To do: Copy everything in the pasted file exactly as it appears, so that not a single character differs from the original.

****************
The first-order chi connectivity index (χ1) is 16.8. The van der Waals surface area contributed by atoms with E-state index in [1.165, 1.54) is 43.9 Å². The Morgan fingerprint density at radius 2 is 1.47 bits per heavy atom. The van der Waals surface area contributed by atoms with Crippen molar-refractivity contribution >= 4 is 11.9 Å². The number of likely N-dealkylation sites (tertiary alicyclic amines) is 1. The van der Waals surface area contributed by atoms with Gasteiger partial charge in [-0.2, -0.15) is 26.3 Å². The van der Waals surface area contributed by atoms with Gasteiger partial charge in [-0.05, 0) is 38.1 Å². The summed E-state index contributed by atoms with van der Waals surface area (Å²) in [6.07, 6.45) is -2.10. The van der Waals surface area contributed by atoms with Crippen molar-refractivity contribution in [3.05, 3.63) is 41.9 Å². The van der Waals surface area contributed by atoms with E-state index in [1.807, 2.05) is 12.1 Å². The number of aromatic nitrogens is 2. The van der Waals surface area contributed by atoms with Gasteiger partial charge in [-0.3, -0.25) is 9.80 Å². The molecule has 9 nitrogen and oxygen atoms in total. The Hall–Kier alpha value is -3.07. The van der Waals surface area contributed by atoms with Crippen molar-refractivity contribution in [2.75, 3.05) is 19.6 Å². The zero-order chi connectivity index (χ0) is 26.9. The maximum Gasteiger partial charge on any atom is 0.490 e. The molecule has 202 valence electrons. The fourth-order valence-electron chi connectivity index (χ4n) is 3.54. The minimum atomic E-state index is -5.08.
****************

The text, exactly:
The first-order chi connectivity index (χ1) is 16.8. The van der Waals surface area contributed by atoms with E-state index in [1.165, 1.54) is 43.9 Å². The Morgan fingerprint density at radius 2 is 1.47 bits per heavy atom. The van der Waals surface area contributed by atoms with Crippen molar-refractivity contribution >= 4 is 11.9 Å². The number of likely N-dealkylation sites (tertiary alicyclic amines) is 1. The van der Waals surface area contributed by atoms with Gasteiger partial charge in [-0.2, -0.15) is 26.3 Å². The van der Waals surface area contributed by atoms with Gasteiger partial charge in [-0.05, 0) is 38.1 Å². The summed E-state index contributed by atoms with van der Waals surface area (Å²) in [6.07, 6.45) is -2.10. The van der Waals surface area contributed by atoms with Crippen molar-refractivity contribution in [3.05, 3.63) is 41.9 Å². The van der Waals surface area contributed by atoms with E-state index in [1.807, 2.05) is 12.1 Å². The number of aromatic nitrogens is 2. The van der Waals surface area contributed by atoms with Gasteiger partial charge in [-0.3, -0.25) is 9.80 Å². The molecule has 9 nitrogen and oxygen atoms in total. The Hall–Kier alpha value is -3.07. The van der Waals surface area contributed by atoms with Crippen molar-refractivity contribution in [2.75, 3.05) is 19.6 Å². The zero-order chi connectivity index (χ0) is 26.9. The maximum Gasteiger partial charge on any atom is 0.490 e. The molecule has 202 valence electrons. The fourth-order valence-electron chi connectivity index (χ4n) is 3.54. The minimum atomic E-state index is -5.08.